About Global Water Games

Global Water Games is a University of Virginia sustainability project that applies interactive multi-media game technology to watershed education and stewardship and to multi-sector capacity building for watershed policy innovation.

The first Global Water Games simulation was the UVA Bay Game, a computer-based participatory simulation of the Chesapeake Bay watershed launched in 2009 by a multi-disciplinary faculty and student team at the University of Virginia intent on revolutionizing classroom teaching about watersheds and watershed stewardship.

The UVA faculty team hypothesized that an interactive complex systems model would enable students to better understand the interrelatedness of different parts of the watershed, such as the built environment, ecological processes, economics, and policy, typically isolated in university courses. 

On Earth Day 2009 we demonstrated a first UVA Bay Game prototype.

Since then we have used gameplays with universities and high schools and with public and private sector organizations here and in Australia, Brazil, and Canada to improve and refine the UVA Bay Game. In gameplays we see strong correlations between information flow, collaboration, and innovation. Players begin play as individual actors but quickly partner to make collaborative decisions to achieve economic and environmental progress. Changes in information flow motivate collaboration, and it is in this behavior change that we see innovative solutions.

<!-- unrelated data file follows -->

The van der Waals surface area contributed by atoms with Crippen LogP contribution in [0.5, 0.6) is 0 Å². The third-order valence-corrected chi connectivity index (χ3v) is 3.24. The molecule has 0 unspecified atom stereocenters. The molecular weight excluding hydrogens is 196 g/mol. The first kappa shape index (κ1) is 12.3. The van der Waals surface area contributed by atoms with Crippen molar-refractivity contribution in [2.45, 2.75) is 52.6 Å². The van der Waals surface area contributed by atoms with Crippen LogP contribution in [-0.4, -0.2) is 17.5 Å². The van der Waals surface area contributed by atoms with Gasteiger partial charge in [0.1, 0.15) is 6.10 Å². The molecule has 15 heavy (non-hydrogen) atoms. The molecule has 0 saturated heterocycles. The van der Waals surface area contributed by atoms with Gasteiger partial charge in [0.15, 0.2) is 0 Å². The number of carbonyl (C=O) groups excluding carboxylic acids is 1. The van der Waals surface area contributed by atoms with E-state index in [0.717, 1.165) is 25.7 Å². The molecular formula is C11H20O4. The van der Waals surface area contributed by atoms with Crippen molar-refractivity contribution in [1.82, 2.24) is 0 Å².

Public and private sector organizations see important applications of the UVA Bay Game technology for multi-sector stakeholder engagement and regional-scale policy innovation.

The UVA team recently completed a generalizable Global Water Games Template that will support the rapid development of a simulation of any watershed. In October 2012 at SXSW-Eco in Austin, UVA, Azure Worldwide, and The Nature Conservancy announced a collaboration to develop a Texas Water Game in the Guadalupe-San Antonio River basin that will highlight water conservation and water sharing, including water markets.

We seek partners for developing watershed simulations for education, research, and capacity-building for multi-sector policy innovation.






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